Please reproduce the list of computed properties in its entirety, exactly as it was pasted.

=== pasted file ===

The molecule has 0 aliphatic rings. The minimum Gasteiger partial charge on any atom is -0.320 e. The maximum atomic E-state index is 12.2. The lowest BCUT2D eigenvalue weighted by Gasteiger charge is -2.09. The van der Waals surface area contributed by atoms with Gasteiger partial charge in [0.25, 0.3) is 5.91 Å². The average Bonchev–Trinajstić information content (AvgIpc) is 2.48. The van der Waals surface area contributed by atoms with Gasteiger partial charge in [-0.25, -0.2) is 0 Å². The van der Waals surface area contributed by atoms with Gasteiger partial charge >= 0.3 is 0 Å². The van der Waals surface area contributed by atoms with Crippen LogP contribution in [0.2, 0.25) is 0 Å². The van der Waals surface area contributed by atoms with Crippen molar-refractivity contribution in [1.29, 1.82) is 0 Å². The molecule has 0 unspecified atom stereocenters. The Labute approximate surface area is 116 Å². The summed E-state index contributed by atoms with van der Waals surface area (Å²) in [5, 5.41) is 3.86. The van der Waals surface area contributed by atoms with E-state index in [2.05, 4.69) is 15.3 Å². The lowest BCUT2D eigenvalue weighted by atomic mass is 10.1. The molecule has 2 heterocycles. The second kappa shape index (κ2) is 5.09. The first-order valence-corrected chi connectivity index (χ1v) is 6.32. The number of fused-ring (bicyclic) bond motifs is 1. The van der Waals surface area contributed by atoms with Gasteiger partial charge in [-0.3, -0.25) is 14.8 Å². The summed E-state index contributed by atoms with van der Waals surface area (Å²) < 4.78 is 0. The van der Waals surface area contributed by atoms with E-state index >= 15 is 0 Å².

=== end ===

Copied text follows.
The molecule has 0 aliphatic rings. The minimum Gasteiger partial charge on any atom is -0.320 e. The maximum atomic E-state index is 12.2. The lowest BCUT2D eigenvalue weighted by Gasteiger charge is -2.09. The van der Waals surface area contributed by atoms with Gasteiger partial charge in [0.25, 0.3) is 5.91 Å². The average Bonchev–Trinajstić information content (AvgIpc) is 2.48. The van der Waals surface area contributed by atoms with Gasteiger partial charge in [-0.25, -0.2) is 0 Å². The van der Waals surface area contributed by atoms with Gasteiger partial charge >= 0.3 is 0 Å². The van der Waals surface area contributed by atoms with Crippen LogP contribution in [0.2, 0.25) is 0 Å². The van der Waals surface area contributed by atoms with Crippen molar-refractivity contribution in [1.29, 1.82) is 0 Å². The molecule has 0 unspecified atom stereocenters. The Labute approximate surface area is 116 Å². The summed E-state index contributed by atoms with van der Waals surface area (Å²) in [5, 5.41) is 3.86. The van der Waals surface area contributed by atoms with E-state index in [2.05, 4.69) is 15.3 Å². The lowest BCUT2D eigenvalue weighted by atomic mass is 10.1. The molecule has 2 heterocycles. The second kappa shape index (κ2) is 5.09. The first-order valence-corrected chi connectivity index (χ1v) is 6.32. The number of fused-ring (bicyclic) bond motifs is 1. The van der Waals surface area contributed by atoms with Gasteiger partial charge in [-0.3, -0.25) is 14.8 Å². The summed E-state index contributed by atoms with van der Waals surface area (Å²) < 4.78 is 0. The van der Waals surface area contributed by atoms with E-state index >= 15 is 0 Å².